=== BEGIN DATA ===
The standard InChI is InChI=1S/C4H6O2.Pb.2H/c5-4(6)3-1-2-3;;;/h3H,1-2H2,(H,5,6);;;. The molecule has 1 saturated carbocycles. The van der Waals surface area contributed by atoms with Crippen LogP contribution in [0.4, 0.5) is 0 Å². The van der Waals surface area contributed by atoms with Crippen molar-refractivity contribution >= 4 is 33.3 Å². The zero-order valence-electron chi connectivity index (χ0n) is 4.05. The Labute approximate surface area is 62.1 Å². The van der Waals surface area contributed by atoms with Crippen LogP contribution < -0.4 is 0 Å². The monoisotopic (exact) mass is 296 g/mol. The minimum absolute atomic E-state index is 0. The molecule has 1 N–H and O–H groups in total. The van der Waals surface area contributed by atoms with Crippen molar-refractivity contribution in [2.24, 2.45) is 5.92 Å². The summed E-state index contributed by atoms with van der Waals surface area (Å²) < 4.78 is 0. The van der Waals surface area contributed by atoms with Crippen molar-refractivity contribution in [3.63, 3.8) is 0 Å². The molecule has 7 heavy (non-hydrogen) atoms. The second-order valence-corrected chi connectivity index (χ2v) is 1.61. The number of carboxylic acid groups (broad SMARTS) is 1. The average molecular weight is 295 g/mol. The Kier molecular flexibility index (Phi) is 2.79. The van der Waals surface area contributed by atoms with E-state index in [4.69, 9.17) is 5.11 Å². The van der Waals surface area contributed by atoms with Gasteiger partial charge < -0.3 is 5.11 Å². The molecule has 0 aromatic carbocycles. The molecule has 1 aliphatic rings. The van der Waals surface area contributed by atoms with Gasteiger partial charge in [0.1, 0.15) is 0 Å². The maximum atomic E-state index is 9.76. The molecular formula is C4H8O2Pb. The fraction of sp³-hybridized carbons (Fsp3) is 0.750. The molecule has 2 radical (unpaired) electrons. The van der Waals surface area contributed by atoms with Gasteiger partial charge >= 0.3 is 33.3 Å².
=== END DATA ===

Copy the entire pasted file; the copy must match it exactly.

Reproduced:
The standard InChI is InChI=1S/C4H6O2.Pb.2H/c5-4(6)3-1-2-3;;;/h3H,1-2H2,(H,5,6);;;. The molecule has 1 saturated carbocycles. The van der Waals surface area contributed by atoms with Crippen LogP contribution in [0.4, 0.5) is 0 Å². The van der Waals surface area contributed by atoms with Crippen molar-refractivity contribution >= 4 is 33.3 Å². The zero-order valence-electron chi connectivity index (χ0n) is 4.05. The Labute approximate surface area is 62.1 Å². The van der Waals surface area contributed by atoms with Crippen LogP contribution < -0.4 is 0 Å². The monoisotopic (exact) mass is 296 g/mol. The minimum absolute atomic E-state index is 0. The molecule has 1 N–H and O–H groups in total. The van der Waals surface area contributed by atoms with Crippen molar-refractivity contribution in [2.24, 2.45) is 5.92 Å². The summed E-state index contributed by atoms with van der Waals surface area (Å²) < 4.78 is 0. The van der Waals surface area contributed by atoms with Crippen molar-refractivity contribution in [3.63, 3.8) is 0 Å². The molecule has 7 heavy (non-hydrogen) atoms. The second-order valence-corrected chi connectivity index (χ2v) is 1.61. The number of carboxylic acid groups (broad SMARTS) is 1. The average molecular weight is 295 g/mol. The Kier molecular flexibility index (Phi) is 2.79. The van der Waals surface area contributed by atoms with E-state index in [4.69, 9.17) is 5.11 Å². The van der Waals surface area contributed by atoms with Gasteiger partial charge < -0.3 is 5.11 Å². The molecule has 0 aromatic carbocycles. The molecule has 1 aliphatic rings. The van der Waals surface area contributed by atoms with Gasteiger partial charge in [0.1, 0.15) is 0 Å². The maximum atomic E-state index is 9.76. The molecular formula is C4H8O2Pb. The fraction of sp³-hybridized carbons (Fsp3) is 0.750. The molecule has 2 radical (unpaired) electrons. The van der Waals surface area contributed by atoms with Gasteiger partial charge >= 0.3 is 33.3 Å².